Keeping the momentum: Growing a growing church

by Bonnie Shaw on October 26, 2021 in Church Health Strategy

Arcadia First Baptist had been through many stages in the life of a church. From its humble beginnings in the 1940s as a small church start meeting in a member’s barbershop to a budding one-room church, all the way up to the multiple-room building that houses the congregation today, Arcadia First Baptist knew what it was like to grow, change and adapt to better meet their community’s needs.

Yet, like so many other churches, Arcadia First Baptist had a hard year, and that year brought changes the church could not have anticipated. First, the area was devastated by Hurricane Harvey in 2017, then in May 2018, there was a school shooting at the local high school. Not only were several of the church’s teenagers injured in the shooting, but the shooter’s family also attended the church. These things, coupled with the retirement of the previous pastor, led the church into a season of challenge.

Centered on evangelism

“This was a generally healthy church, but when I came here, there were several events that happened to cause the church to decline,” Joshua McDonald, who became the new pastor of Arcadia First Baptist in 2018, explained. “God sustained the church through it all, but there were, naturally, hardships and decline.”

When McDonald first arrived at the church, he organized his process of connecting with the church into an acronym, “PHASE.” This five-prong approach stands for People, History, Aspirations, Sermons and Everyone needs the gospel.

With these ideas in mind, McDonald set out to work, getting to know the congregation and the church’s history, sharing his aspirations for the church and hearing others’ aspirations, and preaching sermons that were deliberately centered around sharing the gospel.

“Every single chance I get, I share the gospel and I talk about its importance. I share it every Sunday from the pulpit with extreme clarity, whether it’s from Scripture or through an illustration. Not only do non-believers need the gospel, not only do our guests in our church need the gospel, but it’s for every member, including the pastors, including myself. It’s for everyone. And since we’ve become gospel-focused, it has opened up this crazy stream of everyone wanting to share the gospel,” McDonald said.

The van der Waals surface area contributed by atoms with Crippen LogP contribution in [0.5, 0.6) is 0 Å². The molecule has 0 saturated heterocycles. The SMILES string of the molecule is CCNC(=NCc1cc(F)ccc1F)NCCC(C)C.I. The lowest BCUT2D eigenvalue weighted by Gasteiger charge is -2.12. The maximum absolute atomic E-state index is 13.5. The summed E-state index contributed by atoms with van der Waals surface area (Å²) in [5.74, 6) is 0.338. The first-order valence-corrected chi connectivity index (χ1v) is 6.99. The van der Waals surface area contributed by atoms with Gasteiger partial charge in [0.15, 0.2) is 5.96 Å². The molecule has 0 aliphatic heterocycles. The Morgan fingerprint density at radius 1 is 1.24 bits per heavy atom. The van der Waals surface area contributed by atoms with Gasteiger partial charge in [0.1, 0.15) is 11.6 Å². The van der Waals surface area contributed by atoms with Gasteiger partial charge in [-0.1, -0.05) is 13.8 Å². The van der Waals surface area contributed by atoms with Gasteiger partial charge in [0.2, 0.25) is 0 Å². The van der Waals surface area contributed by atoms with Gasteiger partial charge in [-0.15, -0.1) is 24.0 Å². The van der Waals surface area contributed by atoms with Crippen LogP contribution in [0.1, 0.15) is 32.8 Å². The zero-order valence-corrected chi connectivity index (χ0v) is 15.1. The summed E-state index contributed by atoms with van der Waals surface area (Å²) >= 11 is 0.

This passion for the gospel has led to more members bringing guests and more people visiting the church. Since 2018, the church has grown from 250 weekly attendees to 350, though McDonald explained that the pandemic has made those numbers differ drastically on a week-by-week basis.

Church Health Strategy

In the midst of this growth, McDonald reached out to Jonathan Smith, director of Church Health Strategy. The two had become friends during Smith’s time as a pastor in the area, and now McDonald hoped that Smith could help Arcadia First Baptist continue to grow. Smith came to Arcadia Baptist Church and observed the church’s process on a regular Sunday, then met with McDonald and other church staff and walked them through some ideas to better improve their guest process.

Smith was able to give that ‘guest’ perspective, and he helped Arcadia First Baptist work through an assimilation plan to get guests connected to a small group and also multiplied the number of small groups. He suggested small groups choose one or two people to be trained as new small group leaders. Then, when a new member class happens, those people act as table hosts at the event. They can walk the people at their table through the process and invite them to join their newly launched small group so that the new members are drawn into a community and feel that they have a place to belong.

“There are two things that keep people at a church – when people find a meaningful community and when people find a place to serve in their community. And the assimilation process really addresses both of those to help new church members get to know the church well, understand the basics of the church, get plugged into a community and find a place to serve in that community, where they are contributing,” Smith explained.

Arcadia First Baptist was already a growing, vibrant church. Smith was able to come alongside them and make sure that they continued growing and give them the tools they need to succeed for years to come.

“Oftentimes I’m not working with an unhealthy church; it’s a healthy church that needs to think about just one aspect of improvement,” Smith said. “I’m here to help a church think all the way from their website to what happens to a guest on a given Sunday.”

For more information about Church Health Strategy and to learn how your church can benefit from their resources, go to txb.org/healthychurch or contact Jonathan Smith at Jonathan.Smith[at]txb.org.

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